Passengers

Movie review by
S. Jhoanna Robledo, Common Sense Media
Passengers Movie Poster Image
Interesting drama about love, mortality, iffy decisions.
  • PG-13
  • 2016
  • 116 minutes
Popular with kidsParents recommend

Parents say

age 14+
Based on 33 reviews

Kids say

age 12+
Based on 41 reviews

We think this movie stands out for:

A lot or a little?

The parents' guide to what's in this movie.

Positive Messages

Promotes courage and forgiveness, which can lead to closure. But the decision that one character makes completely takes away another's choices/power.

Positive Role Models & Representations

 Aurora is open, adventurous, and willing to ask herself difficult questions. To a certain extent, Jim is, too, but he also makes a decision for her that she might never have wanted, forever altering her life (in other words, this isn't a "girl power" story).

Violence

A spaceship has a massive mechanical failure that threatens the lives of those on board. Viewers see it play out in large-scale accidents, including a scene in which a character nearly drowns. In another scene, a character is stabbed by shrapnel and pulls it out. Loud arguments. A character has a health emergency and coughs up blood. A character almost commits suicide. A woman is so angry she hits someone.

Sex

A couple has sex; naked backsides, including buttocks, are briefly seen. Additional scenes of Jim's naked bottom and Aurora in a swimsuit. Kissing/making out. Aurora changes out of her dress, but nothing sensitive shown.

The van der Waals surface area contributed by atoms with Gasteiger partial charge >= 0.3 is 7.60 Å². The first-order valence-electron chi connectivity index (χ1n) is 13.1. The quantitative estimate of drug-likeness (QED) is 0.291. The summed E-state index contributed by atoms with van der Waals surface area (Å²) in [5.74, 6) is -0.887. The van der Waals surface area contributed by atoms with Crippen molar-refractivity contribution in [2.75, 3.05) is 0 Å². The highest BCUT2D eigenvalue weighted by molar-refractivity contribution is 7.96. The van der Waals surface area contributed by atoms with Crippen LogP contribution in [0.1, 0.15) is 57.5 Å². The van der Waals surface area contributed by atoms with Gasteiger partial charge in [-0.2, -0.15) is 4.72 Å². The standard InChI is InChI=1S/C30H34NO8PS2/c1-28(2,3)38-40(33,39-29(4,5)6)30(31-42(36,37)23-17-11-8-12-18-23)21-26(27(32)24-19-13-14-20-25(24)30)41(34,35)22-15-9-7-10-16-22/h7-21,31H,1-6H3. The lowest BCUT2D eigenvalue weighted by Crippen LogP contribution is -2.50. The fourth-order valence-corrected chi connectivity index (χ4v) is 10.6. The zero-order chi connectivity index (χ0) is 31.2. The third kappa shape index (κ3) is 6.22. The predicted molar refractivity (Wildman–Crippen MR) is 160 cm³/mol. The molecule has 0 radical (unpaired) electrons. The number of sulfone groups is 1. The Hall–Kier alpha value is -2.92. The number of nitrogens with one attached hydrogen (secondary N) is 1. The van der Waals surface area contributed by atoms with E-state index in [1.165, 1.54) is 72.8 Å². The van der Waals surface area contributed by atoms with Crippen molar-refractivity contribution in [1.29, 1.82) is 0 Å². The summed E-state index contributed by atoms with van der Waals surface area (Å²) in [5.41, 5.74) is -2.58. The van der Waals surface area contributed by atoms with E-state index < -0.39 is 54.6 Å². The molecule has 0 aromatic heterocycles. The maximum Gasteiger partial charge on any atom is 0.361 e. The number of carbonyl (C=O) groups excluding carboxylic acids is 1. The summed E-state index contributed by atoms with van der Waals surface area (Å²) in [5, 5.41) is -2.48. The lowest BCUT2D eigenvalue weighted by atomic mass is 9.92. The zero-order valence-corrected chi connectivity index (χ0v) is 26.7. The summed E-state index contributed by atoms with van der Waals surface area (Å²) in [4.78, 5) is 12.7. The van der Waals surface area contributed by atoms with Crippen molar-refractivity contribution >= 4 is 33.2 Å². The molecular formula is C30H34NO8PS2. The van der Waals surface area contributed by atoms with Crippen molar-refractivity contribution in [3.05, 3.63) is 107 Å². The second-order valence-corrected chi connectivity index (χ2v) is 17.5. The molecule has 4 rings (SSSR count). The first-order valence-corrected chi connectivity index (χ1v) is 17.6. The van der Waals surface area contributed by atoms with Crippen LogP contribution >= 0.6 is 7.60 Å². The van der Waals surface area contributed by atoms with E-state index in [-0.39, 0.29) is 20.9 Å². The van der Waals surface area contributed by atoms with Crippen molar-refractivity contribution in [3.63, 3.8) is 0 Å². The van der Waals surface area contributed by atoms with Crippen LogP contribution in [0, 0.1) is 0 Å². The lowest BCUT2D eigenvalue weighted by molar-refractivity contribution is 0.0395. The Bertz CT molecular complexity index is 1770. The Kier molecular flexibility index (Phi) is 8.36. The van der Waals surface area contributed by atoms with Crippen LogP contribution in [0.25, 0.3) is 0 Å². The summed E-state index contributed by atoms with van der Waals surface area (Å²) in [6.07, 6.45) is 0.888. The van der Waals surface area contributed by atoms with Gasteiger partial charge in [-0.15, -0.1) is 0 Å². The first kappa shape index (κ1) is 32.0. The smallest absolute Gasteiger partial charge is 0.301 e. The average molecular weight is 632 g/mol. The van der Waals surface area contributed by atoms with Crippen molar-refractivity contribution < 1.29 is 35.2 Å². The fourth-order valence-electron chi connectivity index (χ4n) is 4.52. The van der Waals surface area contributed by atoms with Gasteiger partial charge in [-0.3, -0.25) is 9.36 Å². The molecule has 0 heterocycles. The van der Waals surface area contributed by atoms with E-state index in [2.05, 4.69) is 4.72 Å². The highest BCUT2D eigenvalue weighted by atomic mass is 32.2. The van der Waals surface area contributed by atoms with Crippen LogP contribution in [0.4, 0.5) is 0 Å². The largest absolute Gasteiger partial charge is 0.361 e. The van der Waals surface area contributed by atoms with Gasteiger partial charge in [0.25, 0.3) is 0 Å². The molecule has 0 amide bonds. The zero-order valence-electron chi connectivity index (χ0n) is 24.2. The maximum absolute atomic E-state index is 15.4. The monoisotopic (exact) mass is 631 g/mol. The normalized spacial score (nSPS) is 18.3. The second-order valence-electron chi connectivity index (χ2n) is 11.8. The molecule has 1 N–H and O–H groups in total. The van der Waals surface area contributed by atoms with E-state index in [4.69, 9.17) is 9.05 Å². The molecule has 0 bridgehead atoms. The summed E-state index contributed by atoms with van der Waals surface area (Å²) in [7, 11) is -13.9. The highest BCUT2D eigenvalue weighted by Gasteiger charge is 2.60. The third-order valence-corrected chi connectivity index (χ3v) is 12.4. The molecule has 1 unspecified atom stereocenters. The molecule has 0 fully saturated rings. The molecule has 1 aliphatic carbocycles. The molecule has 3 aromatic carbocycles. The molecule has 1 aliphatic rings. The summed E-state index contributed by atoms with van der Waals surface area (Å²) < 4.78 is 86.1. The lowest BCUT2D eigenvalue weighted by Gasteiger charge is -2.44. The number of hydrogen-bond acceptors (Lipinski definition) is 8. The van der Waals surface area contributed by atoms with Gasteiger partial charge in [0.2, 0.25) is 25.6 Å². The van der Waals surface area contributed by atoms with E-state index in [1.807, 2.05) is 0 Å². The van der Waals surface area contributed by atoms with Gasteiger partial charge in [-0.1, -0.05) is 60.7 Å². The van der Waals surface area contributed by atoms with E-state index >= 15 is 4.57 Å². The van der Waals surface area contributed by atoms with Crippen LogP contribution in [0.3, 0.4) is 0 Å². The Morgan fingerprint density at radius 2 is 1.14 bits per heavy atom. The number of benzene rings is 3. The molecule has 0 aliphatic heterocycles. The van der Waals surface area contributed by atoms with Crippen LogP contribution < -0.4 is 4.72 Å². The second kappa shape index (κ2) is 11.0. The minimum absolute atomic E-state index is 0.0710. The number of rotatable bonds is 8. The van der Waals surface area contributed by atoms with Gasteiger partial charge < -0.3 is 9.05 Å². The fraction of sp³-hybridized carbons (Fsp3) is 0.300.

Language

Some swearing, including "damn" and "s--t."

Consumerism
Drinking, Drugs & Smoking

Social drinking by adult characters; one character gets drunk and belligerent.

What parents need to know

Parents need to know that Passengers is a romantic sci-fi drama about two people (Jennifer Lawrence and Chris Pratt) who find themselves on spaceship headed toward a distant planet with nobody else to keep each other company. It takes on thought-provoking themes like loneliness, agency, identity, and mortality (as well as courage), and it all hinges on a decision that one character makes without another's ability to weigh in, removing her ability to make her own life choices. A spaceship has a massive mechanical failure that threatens the lives of those on board. Viewers see it play out in large-scale accidents, including a scene in which a character nearly drowns. You can also expect sex scenes (naked buttocks shown, but nothing more graphic), kissing/making out, and some swearing ("s--t," "damn," etc.) and drinking -- sometimes to excess.

User Reviews

  • Parents say
  • Kids say
Adult Written byJimmy W. December 24, 2016

It's Good

Common sense's review is way to serious. It's a drama, and it's meant to be filled with tense and debatable actions. Stop freaking out over so ca... Continue reading
Parent Written byCaz3000 December 30, 2016

Not a PG movie

I would rather my child see a Tarantino flick before putting her down in front of a movie that sells Stockholm Syndrome as a grand romance to aspire to. Far ou... Continue reading
Teen, 13 years old Written byMarin.Clark December 25, 2016

Interesting and Amazing Sci-Fi Movie